History is filled with melancholy tales of the financially distressed forced to part with some precious belonging to tide them over til things get better – estates, jewels, race horses, fine cars and of course, land.
But it’s hard to feel sorry for Napoleon just because he was out of pocket after a failed military effort in Santo Domingo and had to gear up to fight England. In any case, he had extorted the item in question from Spain three years earlier – he made them sign a treaty ‘retroceding’ the property.
The item in question was Louisiana and Thomas Jefferson really wanted it. Without the port of New Orleans, the settlers flooding the midwest would have no outlet for their agricultural products. He sent James Monroe and Robert Livingston to France and authorized them to spend $10 million to buy New Orleans and west Florida. But Napoleon wanted to sell the entire Louisiana territory for $15 million and Monroe and Livingston had to do some serious thinking. No phone, no telegraph, no email. Time is of the essence. What is an emissary to do…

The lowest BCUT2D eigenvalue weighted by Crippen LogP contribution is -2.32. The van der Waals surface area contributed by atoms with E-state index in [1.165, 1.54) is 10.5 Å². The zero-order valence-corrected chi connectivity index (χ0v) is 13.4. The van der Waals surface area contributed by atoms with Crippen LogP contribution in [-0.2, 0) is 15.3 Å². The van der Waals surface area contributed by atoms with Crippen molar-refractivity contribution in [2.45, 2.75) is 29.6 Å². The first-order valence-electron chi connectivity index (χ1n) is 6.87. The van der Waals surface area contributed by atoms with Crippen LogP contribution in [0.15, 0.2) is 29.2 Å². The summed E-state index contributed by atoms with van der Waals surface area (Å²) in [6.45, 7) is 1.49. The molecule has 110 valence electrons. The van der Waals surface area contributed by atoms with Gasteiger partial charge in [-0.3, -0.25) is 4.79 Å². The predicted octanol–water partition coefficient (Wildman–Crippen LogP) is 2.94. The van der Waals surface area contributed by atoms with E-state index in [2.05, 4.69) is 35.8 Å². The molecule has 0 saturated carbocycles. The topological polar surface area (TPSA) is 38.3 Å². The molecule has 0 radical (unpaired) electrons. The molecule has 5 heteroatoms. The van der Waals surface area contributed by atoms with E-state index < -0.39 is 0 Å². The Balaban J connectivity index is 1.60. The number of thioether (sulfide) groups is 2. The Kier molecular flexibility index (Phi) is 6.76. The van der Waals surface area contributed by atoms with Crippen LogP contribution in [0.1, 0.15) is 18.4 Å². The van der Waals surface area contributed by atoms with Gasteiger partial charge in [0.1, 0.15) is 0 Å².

They took, as the British say, a decision. They decided to trust their own judgment and they agreed to Bonaparte’s terms.
The Louisiana Purchase was ratified by congress on this date in 1803.
Napoleon, btw, really misread the Santo Domingo situation. He thought putting down a slave revolt on an obscure island in the Caribbean would be cake. He sent a general to the island – now called Haiti – kidnapped Toussaint L’Ouverture and put him in prison and figured c’est ca. But 25,000 French soldiers weren’t enough to suppress a half a million slaves fighting for their freedom. Before he gave up on Haiti, Napoleon lost 50,000 soldiers and eight generals, some to malaria and yellow fever.
Eventually the French recognized Haitian independence, but forced Haiti to pay indemnity for freedom – about $12 billion to compensate for profits lost in the slave trade. It’s very hard to believe that everyone at the time thought this was reasonable. Haiti made payments to France until 1947.